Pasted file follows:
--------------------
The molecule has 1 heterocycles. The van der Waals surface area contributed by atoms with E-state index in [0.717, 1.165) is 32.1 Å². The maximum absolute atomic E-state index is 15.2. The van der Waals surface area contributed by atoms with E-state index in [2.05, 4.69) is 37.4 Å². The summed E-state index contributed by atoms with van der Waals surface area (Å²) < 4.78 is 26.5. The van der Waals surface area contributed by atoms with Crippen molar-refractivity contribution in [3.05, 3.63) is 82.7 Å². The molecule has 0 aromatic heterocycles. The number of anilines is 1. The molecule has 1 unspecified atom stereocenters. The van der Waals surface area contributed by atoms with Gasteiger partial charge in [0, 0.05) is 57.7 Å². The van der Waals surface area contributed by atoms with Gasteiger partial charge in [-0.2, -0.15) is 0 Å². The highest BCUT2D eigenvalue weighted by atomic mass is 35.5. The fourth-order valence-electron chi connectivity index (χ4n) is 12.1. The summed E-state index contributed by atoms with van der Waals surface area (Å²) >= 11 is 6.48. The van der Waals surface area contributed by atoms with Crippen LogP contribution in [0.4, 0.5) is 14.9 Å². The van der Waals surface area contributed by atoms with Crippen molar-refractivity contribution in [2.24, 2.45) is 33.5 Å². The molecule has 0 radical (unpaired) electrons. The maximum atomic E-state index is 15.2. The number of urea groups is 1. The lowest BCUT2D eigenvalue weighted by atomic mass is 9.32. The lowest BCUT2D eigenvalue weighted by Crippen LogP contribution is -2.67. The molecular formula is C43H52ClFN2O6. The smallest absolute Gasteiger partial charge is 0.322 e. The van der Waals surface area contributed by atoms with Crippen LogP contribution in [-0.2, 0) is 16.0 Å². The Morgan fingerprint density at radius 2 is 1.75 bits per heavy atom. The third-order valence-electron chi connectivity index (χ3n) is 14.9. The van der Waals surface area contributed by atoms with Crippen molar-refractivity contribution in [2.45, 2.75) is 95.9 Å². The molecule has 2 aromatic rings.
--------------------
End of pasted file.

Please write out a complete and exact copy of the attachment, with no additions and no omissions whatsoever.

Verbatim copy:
The molecule has 1 heterocycles. The van der Waals surface area contributed by atoms with E-state index in [0.717, 1.165) is 32.1 Å². The maximum absolute atomic E-state index is 15.2. The van der Waals surface area contributed by atoms with E-state index in [2.05, 4.69) is 37.4 Å². The summed E-state index contributed by atoms with van der Waals surface area (Å²) < 4.78 is 26.5. The van der Waals surface area contributed by atoms with Crippen molar-refractivity contribution in [3.05, 3.63) is 82.7 Å². The molecule has 0 aromatic heterocycles. The number of anilines is 1. The molecule has 1 unspecified atom stereocenters. The van der Waals surface area contributed by atoms with Gasteiger partial charge in [0, 0.05) is 57.7 Å². The van der Waals surface area contributed by atoms with Gasteiger partial charge in [-0.2, -0.15) is 0 Å². The highest BCUT2D eigenvalue weighted by atomic mass is 35.5. The fourth-order valence-electron chi connectivity index (χ4n) is 12.1. The summed E-state index contributed by atoms with van der Waals surface area (Å²) >= 11 is 6.48. The van der Waals surface area contributed by atoms with Crippen LogP contribution in [0.4, 0.5) is 14.9 Å². The van der Waals surface area contributed by atoms with Crippen molar-refractivity contribution in [2.24, 2.45) is 33.5 Å². The molecule has 0 radical (unpaired) electrons. The maximum atomic E-state index is 15.2. The number of urea groups is 1. The lowest BCUT2D eigenvalue weighted by atomic mass is 9.32. The lowest BCUT2D eigenvalue weighted by Crippen LogP contribution is -2.67. The molecular formula is C43H52ClFN2O6. The smallest absolute Gasteiger partial charge is 0.322 e. The van der Waals surface area contributed by atoms with Crippen LogP contribution in [-0.2, 0) is 16.0 Å². The Morgan fingerprint density at radius 2 is 1.75 bits per heavy atom. The third-order valence-electron chi connectivity index (χ3n) is 14.9. The van der Waals surface area contributed by atoms with Crippen molar-refractivity contribution in [2.45, 2.75) is 95.9 Å². The molecule has 2 aromatic rings.